The story of HMB Endeavour's 1770 voyage lies at the core of the Australian nation. We are releasing new online content on key dates marking the 250th anniversary of the journey up the east coast of Australia.
What's new online
Learn the Guugu Yimidhirr story about rule-breaking, reaching out and reconciliation, in this place of refuge for the Endeavour.
Learn about Endeavour hitting the reef and discover how artists from Wujal Wujal responded to the anniversary.
Check out our curriculum-aligned resources for teachers and students to explore the Endeavour Voyage online exhibition.
Explore entries from James Cook’s Endeavour journal for June 1770, as the ship sailed up the east coast of Queensland, from Cape Palmerston to Endeavour River.
James Cook is celebrated as a peerless seaman and a remarkable captain. His meticulous maps of Australia, New Zealand and the Pacific, and the botanical work of Joseph Banks and others aboard the ship, reshaped understandings of the world.
But the land Cook charted — strange and ‘new’ to European eyes — was an ancient continent, home to First Peoples whose history stretches back more than 65,000 years. Until now, their voices have been missing from the Endeavour story.
Alison Page offers a different perspective on the story of James Cook and the 1770 Endeavour voyage in this film by Zakpage.
Views from the ship and shore
This website contains many stories — some you probably know and others you will not have heard before. Some are about life on the Endeavour, the 'new' and amazing things that the voyagers saw, drew and collected, and the perils of sailing up Australia's east coast.
Others are from the First Peoples of this land, whose ancestors witnessed the ship's passage. The voyage set in train events that led to the British colonisation of the Australian continent and the dispossession and devastating consequences suffered by the First Peoples. For many of them, Cook is synonymous with the resulting impacts on their lands and cultures.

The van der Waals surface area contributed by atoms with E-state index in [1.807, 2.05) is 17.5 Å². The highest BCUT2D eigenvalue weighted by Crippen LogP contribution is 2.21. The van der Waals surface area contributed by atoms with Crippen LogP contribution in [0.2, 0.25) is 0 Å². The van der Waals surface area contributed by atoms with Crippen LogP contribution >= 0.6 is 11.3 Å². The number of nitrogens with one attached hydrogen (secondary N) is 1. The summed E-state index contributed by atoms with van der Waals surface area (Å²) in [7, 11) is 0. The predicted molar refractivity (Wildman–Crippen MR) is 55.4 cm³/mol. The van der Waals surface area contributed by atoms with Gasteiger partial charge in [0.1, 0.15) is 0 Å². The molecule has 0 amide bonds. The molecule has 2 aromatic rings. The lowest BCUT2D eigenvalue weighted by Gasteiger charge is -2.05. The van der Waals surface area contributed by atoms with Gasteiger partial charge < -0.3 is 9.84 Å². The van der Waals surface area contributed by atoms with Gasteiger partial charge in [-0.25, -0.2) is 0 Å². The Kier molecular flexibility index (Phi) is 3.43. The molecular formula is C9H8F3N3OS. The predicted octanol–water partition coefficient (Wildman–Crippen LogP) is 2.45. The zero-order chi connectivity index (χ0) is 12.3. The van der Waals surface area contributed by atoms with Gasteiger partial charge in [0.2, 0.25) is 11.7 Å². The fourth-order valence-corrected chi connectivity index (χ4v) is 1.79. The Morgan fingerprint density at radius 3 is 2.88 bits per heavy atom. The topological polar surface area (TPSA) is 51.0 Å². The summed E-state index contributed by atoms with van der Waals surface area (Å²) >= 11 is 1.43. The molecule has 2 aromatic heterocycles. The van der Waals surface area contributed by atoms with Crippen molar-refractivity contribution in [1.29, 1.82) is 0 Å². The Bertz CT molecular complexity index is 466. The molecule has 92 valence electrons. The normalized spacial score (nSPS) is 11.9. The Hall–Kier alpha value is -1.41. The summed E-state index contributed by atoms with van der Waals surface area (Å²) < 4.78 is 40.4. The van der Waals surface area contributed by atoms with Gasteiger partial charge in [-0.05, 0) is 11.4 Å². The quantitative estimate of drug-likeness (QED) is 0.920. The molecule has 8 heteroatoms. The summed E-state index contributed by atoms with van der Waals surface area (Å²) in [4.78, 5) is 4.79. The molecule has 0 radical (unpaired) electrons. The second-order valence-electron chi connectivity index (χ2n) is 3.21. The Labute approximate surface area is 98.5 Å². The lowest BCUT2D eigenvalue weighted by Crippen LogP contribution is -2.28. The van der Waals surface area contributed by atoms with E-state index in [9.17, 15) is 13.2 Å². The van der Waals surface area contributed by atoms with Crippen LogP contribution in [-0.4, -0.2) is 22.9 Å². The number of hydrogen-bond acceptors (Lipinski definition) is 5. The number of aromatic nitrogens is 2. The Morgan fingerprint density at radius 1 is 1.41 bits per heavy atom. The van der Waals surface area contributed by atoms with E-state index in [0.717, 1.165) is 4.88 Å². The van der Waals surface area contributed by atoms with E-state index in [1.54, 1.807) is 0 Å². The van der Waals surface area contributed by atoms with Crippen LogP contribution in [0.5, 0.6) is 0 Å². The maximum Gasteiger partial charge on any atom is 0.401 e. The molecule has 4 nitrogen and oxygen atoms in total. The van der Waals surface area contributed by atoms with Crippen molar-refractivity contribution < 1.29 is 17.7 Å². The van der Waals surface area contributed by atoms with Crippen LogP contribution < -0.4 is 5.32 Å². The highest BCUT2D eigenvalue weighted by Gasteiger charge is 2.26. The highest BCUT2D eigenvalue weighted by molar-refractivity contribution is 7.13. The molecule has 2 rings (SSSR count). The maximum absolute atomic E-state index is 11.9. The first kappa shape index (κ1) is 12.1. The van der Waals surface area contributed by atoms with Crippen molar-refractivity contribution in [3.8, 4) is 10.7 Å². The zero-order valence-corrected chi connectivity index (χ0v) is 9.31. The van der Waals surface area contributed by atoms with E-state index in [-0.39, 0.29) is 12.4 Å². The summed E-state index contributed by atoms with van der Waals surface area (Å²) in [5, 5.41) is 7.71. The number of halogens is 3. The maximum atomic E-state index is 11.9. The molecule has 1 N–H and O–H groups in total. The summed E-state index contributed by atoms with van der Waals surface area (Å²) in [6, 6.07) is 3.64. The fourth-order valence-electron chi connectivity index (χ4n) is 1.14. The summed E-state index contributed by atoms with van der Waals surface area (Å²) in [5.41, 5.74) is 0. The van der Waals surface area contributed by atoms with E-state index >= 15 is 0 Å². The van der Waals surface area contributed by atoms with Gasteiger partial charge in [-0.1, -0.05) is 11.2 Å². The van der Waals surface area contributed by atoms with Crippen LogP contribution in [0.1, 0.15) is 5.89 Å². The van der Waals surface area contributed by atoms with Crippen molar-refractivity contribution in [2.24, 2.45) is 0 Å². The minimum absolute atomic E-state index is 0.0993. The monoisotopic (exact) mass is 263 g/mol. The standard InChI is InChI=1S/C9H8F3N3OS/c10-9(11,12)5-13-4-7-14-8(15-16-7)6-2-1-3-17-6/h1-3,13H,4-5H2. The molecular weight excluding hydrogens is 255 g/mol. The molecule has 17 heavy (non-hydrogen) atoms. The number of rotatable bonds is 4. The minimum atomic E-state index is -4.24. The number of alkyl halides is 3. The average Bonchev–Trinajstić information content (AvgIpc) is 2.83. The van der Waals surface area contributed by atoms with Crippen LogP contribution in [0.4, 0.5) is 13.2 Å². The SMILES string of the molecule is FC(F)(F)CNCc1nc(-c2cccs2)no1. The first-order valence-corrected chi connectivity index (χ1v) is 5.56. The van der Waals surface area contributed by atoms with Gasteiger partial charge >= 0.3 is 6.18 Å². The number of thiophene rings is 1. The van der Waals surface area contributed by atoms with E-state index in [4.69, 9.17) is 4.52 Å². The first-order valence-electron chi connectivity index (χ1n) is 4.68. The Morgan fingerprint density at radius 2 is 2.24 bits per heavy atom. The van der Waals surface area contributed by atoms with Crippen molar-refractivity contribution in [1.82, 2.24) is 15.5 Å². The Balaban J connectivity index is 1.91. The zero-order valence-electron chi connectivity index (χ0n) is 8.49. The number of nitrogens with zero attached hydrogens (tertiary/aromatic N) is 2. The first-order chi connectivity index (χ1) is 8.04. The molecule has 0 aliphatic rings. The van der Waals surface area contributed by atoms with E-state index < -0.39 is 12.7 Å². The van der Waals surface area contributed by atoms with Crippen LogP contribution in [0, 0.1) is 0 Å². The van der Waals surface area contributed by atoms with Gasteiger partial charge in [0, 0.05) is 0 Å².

The Message: The Story from the Shore
The Museum commissioned award-winning filmmaker Alison Page and director Nik Lachajczak to create a film in collaboration with Indigenous communities along Australia's east coast. The Message features descendants of those whose ancestors witnessed Cook's passage, powerfully reimagining the message of the ship’s arrival being passed up the coast line.
Up the coast
For 126 days, Cook and his crew travelled up Australia’s east coast — from what we now know as Point Hicks in southern Victoria to the tip of Cape York in Queensland.
Travel in the ship’s wake, visiting nine places connected to the Endeavour story and reflecting on key moments of the journey.
Join us as we regularly deliver stories and perspectives that Indigenous people have shared with us — stories missed by those on the Endeavour.
The National Museum of Australia's 250th anniversary activities are funded by the Australian Government.
Join the Endeavour Voyage
Scientific and cultural discoveries
The work of the Endeavour voyagers captivated Europe’s imagination and changed scientific knowledge. Explore the intersection of Indigenous and European knowledge in our new online plants feature and language game.
Talkin’ Guugu Yimidhirr
Play this game about communicating miscommunication to learn some words in Guugu Yimidhirr, an Aboriginal language from Far North Queensland that the Endeavour crew learnt along the way.Learn some Guugu Yimidhirr words
Anne Nunn, Kuku Yalanji artist:
When Cook left, Bama [people] would wonder 'Will that thing [ship] come back?' I think they might have wondered if things were going to change forever.
In this, the 250th anniversary of the voyage, join us in re-looking at the events of 1770, and embrace a shared history of this country.
Bana Yirriji Artist Group:
We want Australians and the rest of the world to hear the other side of the Captain Cook story.
Go behind the scenes in the making of this exhibition
The Australian Government has funded the National Museum of Australia, the National Library of Australia, the Australian National Maritime Museum and the Australian Institute of Aboriginal and Torres Strait Islander Studies to deliver a program of activities marking the 250th anniversary of the Endeavour voyage.
The National Museum thanks our supporters.